A person should not have to be primed for a row when they deal with a public service, but that is the conclusion I’ve come to, when it comes to dealing with Britain’s ‘National Health Service’. I assume from bitter experience that they are going to screw up, be rude, be uncaring, be bureaucratic or obstructive or even a combination of all of these things. Now I know that there will be a lot of people who will say ‘oh but the NHS is lovely’, fair do’s that is your experience, but it is not the same experience that me or my family and friends have had.
My own personal recent gripes about my experience of the NHS such as the obstructive and arrogant reception staff that I encountered today, and who have ensured that I have another week to wait for dental treatment, are pretty minor when compared to what NHS problems others have had.
In my own circle, the number and type of NHS cock-ups is astounding. There’s been poor quality and inflexible out of hospital medical care for housebound relatives. Another family member being treated with Chemo for cancer was placed by hospital staff in a room that also contained old sheets that were stained with blood, faeces and other clinical waste. A friend having fertility treatment who was told ‘don’t ovulate on a Sunday as we only collect eggs on a Tuesday’. A district nurse who couldn’t explain to the satisfaction of both a patient and their relative what a flu jab did or what the side effects of it are, would also feature highly on my all time list of NHS dimwittery.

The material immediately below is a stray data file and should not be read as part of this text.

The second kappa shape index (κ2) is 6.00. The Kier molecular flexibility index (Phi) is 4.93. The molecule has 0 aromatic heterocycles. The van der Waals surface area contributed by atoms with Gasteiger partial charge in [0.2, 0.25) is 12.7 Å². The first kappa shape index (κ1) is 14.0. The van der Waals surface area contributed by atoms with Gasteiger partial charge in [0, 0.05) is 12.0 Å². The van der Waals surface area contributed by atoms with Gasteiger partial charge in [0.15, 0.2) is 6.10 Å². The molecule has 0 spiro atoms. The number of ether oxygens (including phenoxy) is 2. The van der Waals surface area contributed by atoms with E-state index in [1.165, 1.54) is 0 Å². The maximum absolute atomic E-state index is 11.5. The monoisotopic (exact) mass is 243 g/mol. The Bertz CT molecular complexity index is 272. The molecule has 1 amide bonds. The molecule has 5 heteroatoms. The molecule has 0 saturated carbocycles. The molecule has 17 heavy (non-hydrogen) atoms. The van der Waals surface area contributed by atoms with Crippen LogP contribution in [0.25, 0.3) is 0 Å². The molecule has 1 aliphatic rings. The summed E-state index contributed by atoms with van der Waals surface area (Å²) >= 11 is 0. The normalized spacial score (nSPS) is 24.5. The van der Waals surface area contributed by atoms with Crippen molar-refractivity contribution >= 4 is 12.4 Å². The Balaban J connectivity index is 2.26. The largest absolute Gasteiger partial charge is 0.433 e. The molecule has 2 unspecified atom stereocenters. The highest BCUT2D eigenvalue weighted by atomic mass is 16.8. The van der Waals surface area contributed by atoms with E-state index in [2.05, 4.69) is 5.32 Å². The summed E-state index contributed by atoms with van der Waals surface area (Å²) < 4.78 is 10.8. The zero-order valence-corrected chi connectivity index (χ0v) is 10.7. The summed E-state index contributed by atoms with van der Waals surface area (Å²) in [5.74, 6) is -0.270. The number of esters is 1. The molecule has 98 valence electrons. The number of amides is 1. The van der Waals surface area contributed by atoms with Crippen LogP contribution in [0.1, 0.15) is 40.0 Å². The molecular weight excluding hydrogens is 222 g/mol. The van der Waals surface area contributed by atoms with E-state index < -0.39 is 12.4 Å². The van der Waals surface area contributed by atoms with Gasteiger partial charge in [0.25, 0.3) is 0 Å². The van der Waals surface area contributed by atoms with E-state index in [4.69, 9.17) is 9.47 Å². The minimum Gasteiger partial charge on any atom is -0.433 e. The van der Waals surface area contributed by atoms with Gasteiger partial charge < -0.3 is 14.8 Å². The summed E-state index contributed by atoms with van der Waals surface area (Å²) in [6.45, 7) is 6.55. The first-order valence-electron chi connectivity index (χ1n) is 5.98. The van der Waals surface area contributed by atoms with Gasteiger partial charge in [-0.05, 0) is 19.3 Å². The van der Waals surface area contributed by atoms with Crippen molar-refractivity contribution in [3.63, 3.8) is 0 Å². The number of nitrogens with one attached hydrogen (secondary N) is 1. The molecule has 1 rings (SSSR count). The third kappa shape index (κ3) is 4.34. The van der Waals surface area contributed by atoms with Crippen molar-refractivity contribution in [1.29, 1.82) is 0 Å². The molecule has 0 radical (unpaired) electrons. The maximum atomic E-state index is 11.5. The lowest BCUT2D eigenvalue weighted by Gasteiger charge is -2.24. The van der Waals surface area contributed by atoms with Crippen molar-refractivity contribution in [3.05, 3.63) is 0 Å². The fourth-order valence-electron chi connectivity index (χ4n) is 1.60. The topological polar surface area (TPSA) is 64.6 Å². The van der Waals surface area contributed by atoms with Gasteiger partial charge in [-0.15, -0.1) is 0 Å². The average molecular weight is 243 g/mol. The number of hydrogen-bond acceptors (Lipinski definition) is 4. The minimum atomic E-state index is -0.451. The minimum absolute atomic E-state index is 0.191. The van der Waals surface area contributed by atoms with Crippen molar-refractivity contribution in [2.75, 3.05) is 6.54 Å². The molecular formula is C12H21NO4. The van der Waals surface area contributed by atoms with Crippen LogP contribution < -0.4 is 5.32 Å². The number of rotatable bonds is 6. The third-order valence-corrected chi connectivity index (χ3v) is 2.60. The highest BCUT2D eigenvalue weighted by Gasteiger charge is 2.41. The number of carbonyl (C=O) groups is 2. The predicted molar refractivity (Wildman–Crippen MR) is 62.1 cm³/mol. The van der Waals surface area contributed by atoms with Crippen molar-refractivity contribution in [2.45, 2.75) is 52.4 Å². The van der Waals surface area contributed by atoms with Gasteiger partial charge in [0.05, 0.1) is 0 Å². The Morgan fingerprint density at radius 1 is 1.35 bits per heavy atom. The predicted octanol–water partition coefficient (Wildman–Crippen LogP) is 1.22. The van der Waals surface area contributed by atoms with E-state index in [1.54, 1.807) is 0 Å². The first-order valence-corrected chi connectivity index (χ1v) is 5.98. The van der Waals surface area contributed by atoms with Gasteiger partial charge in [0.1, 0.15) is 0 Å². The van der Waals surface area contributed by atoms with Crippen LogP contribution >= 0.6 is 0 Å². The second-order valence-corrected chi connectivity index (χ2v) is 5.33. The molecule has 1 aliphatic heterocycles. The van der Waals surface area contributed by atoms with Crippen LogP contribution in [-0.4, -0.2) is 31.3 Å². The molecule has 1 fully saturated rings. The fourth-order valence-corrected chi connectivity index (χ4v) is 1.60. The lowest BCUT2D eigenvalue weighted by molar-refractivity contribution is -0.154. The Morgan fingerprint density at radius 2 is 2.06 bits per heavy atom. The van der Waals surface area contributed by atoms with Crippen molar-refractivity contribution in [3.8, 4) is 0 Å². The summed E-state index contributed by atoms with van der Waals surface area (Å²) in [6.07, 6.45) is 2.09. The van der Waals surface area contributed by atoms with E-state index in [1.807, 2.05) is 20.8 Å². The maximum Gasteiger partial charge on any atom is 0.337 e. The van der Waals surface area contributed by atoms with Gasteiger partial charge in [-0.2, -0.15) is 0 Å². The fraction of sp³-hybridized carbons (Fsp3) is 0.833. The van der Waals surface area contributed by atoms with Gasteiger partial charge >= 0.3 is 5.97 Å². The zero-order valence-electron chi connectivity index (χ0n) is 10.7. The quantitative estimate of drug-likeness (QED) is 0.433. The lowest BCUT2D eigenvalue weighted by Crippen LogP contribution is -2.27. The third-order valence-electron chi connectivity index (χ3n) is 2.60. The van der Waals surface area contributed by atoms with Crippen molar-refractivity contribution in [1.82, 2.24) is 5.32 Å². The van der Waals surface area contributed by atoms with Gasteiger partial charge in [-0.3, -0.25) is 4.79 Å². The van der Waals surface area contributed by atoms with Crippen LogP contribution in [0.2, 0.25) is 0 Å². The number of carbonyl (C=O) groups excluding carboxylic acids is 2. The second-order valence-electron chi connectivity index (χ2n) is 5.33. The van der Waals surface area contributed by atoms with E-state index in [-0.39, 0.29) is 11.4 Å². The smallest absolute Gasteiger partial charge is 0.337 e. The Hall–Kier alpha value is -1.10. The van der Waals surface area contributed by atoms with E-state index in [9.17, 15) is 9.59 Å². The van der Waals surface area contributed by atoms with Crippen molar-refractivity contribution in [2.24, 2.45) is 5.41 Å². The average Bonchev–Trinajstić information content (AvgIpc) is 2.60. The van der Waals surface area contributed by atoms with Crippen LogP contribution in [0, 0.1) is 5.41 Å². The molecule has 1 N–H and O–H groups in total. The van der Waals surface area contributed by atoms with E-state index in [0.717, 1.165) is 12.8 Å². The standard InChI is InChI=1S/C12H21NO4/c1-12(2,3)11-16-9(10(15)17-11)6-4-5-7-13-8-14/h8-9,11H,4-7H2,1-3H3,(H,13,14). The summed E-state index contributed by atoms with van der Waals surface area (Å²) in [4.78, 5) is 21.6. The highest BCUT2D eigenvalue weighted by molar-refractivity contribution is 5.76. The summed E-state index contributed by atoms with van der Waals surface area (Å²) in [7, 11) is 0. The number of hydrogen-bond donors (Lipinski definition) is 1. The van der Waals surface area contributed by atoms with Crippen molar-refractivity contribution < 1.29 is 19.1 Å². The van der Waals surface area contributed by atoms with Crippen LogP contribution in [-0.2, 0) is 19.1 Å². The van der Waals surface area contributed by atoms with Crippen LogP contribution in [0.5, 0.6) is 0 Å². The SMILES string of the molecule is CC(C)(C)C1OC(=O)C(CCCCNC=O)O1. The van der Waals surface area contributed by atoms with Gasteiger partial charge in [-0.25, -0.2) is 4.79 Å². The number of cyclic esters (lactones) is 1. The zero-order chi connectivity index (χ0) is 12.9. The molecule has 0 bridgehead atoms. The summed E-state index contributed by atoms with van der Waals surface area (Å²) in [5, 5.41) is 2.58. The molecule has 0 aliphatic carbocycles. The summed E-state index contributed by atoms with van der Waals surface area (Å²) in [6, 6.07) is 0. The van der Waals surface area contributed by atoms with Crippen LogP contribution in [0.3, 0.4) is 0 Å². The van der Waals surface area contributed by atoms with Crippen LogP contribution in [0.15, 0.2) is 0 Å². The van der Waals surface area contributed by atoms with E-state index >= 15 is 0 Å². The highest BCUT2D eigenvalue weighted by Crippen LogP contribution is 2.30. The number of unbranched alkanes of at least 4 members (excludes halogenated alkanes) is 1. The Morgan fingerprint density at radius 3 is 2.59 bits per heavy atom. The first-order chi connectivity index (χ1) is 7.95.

An elderly man who was put in a hospital bay that not only had no light bulb in the light fitting over the bed, but who was also found to have been issued with medication for another patient, is just one near miss among many that have taught me to never trust implicitly those who work for the NHS. Although there are many good and kind staff who work for the NHS, there are enough of the other sort to make dealing with the NHS an unpleasant and often stressful experience.
This experience is on top of the background knowledge that the NHS has deliberately killed those patients who they have judged to be unworthy of life via the innocously sounding Liverpool Care Pathway, and has given us the Stafford Hospital scandal and the mass deaths that were caused there. In addition there is the constant rumble of stories of NHS incompetence and now a rash of baby deaths caused apparently by a contaminated medical product. Envy of the world, I don’t think so!
Illness, accident or even the natural life processes such as pregnancy and birth, are often worrying and stressful enough, without having to feel that when dealing with the NHS you are playing a lottery. A lottery where the results are either good service or bad service and which also decides whether the staff you see will be brilliant, average or worse, malevolent.
Those who are fans of the NHS often refer to it as the ‘envy of the world’ and they may be right but only if the rest of the world is coveting a heath system that is inflexible, removes choice from customers, is unwieldy, bureaucratic, and which is all too often killing, injuring or endangering those who make use of it.
I count myself lucky, today the NHS has only mildly pissed me off, at least they haven’t killed me or poisoned me or even cut my balls off by mistake because the paperwork was wrong.